Latest ‘Dreamers’ court ruling prompts calls for Senate to act
But the ruling that kept the status quo for the immigration program may not boost incentives for a deal
Advocates have turned up the pressure on the Senate to pass legislation this year to establish a citizenship path for undocumented immigrants brought to the country as children, after a federal appeals court dealt yet another blow to the program that for now protects those so-called Dreamers.
But with the status quo unchanged for current recipients of the program, the ruling may still not be enough to prompt at least 10 Republican senators to strike a deal with Democrats and pass a bill in the dwindling weeks of this legislative calendar.
The program, known as the Deferred Action for Childhood Arrivals program, for years has faced political and legal challenges that threatened to end it. But court rulings, including a decision Wednesday from the U.S. Court of Appeals for the 5th Circuit, have continued to leave protections from deportation in place for Dreamers.
That has weakened incentives for Congress to act in the politically fraught area of immigration, where partisan divides have thwarted any substantive changes to law in decades. Advocates are currently eyeing the lame-duck period after midterm elections as their best chance to push through legislation.
Greg Chen, senior director of government relations for the American Immigration Lawyers Association, said whether Democrats and Republicans would be able to reach an agreement on immigration then “is really a crapshoot at this point.”
“Whether Republicans and Democrats will really step up to the plate right now and swing hard to get this done is not just a question of what is the right policy and what is good for America, but at this particular moment that the elections are coming up, it’s a political question,” Chen said.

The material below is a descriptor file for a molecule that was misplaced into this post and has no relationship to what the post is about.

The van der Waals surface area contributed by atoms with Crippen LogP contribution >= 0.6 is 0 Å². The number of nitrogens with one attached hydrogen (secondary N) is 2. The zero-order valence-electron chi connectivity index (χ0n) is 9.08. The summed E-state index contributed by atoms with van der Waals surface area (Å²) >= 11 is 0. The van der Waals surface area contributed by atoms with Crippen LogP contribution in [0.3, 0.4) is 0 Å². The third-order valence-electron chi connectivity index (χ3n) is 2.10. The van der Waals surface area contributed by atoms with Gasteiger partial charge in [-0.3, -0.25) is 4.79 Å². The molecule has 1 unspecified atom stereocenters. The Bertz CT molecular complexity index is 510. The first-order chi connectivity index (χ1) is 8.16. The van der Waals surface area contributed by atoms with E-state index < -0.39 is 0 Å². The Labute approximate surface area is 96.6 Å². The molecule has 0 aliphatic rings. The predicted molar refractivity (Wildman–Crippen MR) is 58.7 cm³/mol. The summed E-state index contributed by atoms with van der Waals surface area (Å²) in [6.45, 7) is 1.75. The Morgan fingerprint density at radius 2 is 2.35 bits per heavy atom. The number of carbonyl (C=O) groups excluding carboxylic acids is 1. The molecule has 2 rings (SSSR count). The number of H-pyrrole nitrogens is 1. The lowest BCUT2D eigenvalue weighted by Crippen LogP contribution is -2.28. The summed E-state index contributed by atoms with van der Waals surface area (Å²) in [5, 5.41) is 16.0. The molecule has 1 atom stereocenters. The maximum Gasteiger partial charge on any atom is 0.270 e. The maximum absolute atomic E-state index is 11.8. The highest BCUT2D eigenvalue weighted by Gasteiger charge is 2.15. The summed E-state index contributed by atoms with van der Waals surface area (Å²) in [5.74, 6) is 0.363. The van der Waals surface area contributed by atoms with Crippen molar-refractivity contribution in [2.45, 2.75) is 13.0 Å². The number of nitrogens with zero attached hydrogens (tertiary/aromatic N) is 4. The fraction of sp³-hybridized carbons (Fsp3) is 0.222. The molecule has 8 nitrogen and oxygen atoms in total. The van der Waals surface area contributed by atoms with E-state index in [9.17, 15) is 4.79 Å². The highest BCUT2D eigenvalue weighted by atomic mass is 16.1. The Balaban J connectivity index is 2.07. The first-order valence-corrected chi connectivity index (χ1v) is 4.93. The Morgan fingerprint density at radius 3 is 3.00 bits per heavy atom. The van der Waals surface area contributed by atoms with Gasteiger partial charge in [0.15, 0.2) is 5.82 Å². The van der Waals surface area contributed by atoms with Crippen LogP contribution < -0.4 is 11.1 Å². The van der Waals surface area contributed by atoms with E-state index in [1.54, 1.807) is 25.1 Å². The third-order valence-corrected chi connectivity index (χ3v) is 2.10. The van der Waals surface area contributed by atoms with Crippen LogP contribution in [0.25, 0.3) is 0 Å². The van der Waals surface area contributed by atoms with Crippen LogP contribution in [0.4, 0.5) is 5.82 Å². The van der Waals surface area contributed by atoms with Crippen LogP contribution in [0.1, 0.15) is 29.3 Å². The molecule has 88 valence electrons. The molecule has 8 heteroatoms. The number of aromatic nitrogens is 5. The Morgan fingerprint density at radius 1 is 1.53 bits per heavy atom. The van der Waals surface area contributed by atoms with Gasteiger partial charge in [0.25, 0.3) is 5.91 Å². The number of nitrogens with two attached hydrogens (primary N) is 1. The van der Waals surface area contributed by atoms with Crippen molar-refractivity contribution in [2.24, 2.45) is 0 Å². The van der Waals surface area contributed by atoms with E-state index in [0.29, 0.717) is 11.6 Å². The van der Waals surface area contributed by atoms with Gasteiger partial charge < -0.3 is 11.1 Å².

The program, implemented by agency memo during the Obama administration, has allowed undocumented immigrants who came to the U.S. as children before June 2007 to apply for work permits and deportation protections for the last decade.
A three-judge panel for the 5th Circuit on Wednesday ruled that DACA conflicted with Congress’ intent when it crafted the immigration laws.
But the appeals court decided to leave in place an order shielding current DACA recipients from the impact of the ruling, allowing them to continue to renew their DACA status, as they have been throughout the duration of the case. The program remains shut to first-time applicants.
The court also sent the case back down to a Texas federal judge to review a more recent update to the program, making it less likely that the Supreme Court would take up the case this term.
A more sweeping appeals court decision could have forced more than 600,000 people out of work and at risk of deportation or teed the case up to be reviewed by the Supreme Court sooner, which could have offered a strong impetus for lawmakers to act, political analysts said.
“If the hope was that the decision was going to be very clear-cut — the program’s in peril, these individuals are in peril, we need to get this legislation passed — that’s just simply not the case,” said Cris Ramon, an independent immigration consultant who has worked with the Bipartisan Policy Center and other groups. “We got something that’s certainly just far more mixed than people were anticipating.”
Casey Christine Higgins of Akin Gump, who previously served as an adviser to former Republican House Speaker Paul D. Ryan on immigration, trade and other issues, said that while the threat of a Supreme Court ruling ending DACA this summer could have been enough to spur action, the latest court delay may cause the issue to languish on Capitol Hill even longer.
“What we think was a June problem is now a ‘TBD in the future’ problem,” Higgins said. “Congress loves a deadline, and this has removed the deadline.”
Calls to action